EU Commission presents plan to overhaul the bloc's telecommunications sector, including putting an end to roaming charges and internet availability to all citizens.
BRUSSELS, BELGIUM (REUTERS) - The European Commission on Thursday (September 12) proposed a price cap on cross-border phone calls in Europe and asked for veto power over sales of mobile spectrum, as part of a fresh attempt to overhaul the bloc's telecommunications sector.
Other elements of the proposals include cutting red tape for operators with cross-border businesses, allowing providers to charge more for carrying data-heavy services at high speeds and harmonising the sales of lucrative mobile spectrum by EU countries.
The plan, presented by EU Commissioner Neelie Kroes, would cap the cost of cross-border phone calls in Europe at the price of a long-distance domestic call and also limit, to 19 cents a minute, the price for users making calls on a mobile phone while travelling in Europe. Charges for receiving calls would also be scrapped.
"The first step is to ban incoming call charges from 2014. I am not certain what your feeling is, but I think that that is absolutely a must. It is so crazy to say that with an incoming call there is a charge for you. The second new step is to offer companies a cheaper way to deliver EU- wide roam like at home, and that is a line, please keep that in mind 'roam like at home'," Kroes said.
She added the package would help customers escape the sky-high roaming prices, because it would allow them to chose the domestic price plan from the country they are travelling in, without having to get a new number.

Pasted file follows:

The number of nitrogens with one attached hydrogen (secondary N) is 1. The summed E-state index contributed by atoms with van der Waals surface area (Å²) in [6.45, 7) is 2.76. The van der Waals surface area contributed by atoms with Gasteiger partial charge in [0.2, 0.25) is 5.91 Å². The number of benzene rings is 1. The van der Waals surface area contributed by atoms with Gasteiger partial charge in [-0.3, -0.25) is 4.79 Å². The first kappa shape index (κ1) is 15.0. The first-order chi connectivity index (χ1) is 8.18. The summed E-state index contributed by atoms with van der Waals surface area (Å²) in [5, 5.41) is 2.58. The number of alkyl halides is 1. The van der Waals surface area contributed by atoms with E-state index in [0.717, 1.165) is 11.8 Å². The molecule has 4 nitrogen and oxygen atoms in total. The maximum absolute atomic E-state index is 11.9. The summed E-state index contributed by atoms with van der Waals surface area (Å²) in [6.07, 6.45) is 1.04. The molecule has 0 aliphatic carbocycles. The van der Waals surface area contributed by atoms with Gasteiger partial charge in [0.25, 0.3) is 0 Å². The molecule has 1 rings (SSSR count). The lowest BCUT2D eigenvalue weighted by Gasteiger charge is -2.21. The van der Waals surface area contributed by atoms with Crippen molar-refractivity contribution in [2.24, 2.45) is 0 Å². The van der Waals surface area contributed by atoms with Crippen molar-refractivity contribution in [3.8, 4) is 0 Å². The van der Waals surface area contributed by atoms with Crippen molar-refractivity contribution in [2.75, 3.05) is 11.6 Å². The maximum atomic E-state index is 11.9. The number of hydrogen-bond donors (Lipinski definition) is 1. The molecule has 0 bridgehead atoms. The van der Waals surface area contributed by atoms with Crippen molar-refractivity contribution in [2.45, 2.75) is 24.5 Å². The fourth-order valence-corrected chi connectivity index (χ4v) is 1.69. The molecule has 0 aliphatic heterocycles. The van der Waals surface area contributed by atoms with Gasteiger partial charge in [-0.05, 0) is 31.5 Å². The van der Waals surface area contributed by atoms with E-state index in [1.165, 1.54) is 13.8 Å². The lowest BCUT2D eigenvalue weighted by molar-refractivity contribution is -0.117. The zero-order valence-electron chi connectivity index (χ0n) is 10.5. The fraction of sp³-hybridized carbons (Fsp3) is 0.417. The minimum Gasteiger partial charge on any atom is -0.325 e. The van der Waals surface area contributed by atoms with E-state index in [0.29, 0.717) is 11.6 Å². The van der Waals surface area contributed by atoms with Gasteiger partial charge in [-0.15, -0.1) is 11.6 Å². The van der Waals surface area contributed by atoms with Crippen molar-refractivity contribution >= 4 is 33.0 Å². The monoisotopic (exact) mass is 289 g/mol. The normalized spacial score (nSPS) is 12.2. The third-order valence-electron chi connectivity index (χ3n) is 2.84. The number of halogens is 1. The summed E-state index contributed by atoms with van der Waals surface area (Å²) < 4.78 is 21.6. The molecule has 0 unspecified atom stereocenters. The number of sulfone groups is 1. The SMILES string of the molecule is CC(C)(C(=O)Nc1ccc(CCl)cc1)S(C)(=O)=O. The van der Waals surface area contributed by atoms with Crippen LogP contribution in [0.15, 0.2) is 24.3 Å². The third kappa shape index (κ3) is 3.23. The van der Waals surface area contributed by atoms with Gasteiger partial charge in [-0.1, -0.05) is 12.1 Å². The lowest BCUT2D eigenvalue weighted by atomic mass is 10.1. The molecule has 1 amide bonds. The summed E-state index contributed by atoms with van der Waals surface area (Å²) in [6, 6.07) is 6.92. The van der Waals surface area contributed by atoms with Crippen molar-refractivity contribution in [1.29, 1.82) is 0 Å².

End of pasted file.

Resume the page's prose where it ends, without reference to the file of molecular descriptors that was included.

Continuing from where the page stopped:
The plan also proposes to introduce so-called net neutrality to Europe, meaning that all data on the internet should be treated equally, not discriminating or charging differentially by user, content, site or platform.
"We want all the Europeans to have guaranteed right to full and open internet and if you are aware that at the moment 96 percent of Europeans lack that today. Blocking and throttling are wide-spread across the EU, just to translate it in figures 200 million of Europeans are affected," Kroes said.
The proposals are intended to encourage telecom companies to invest more in broadband networkinfrastructure to ensure that European citizens can download data from the Internet as quickly as their counterparts in Asia and North America.
"If you are combining Japan, South Korea and the United States, we are talking about the combination of the same population as Europe has, so it has the same number of clients so to say, but those three together have of eight times more fixed fibre broadband and almost 15 times more 4G. And the gap is growing, I assure you, everyday the gap is growing and Europe will certainly lose if we don't also change," she said.
The Commission said it also hopes that limiting costs in the bloc, where international mobile calls vary from 35 cents to 1.19 euros per minute, will benefit businesses. It said a projected 0.5 percent fall in operators' revenues would be offset by more usage.
The Commission also said it would seek feedback on the possibility of creating a single EU regulator for the industry, a sensitive issue for countries wary of losing power to the European Union's executive.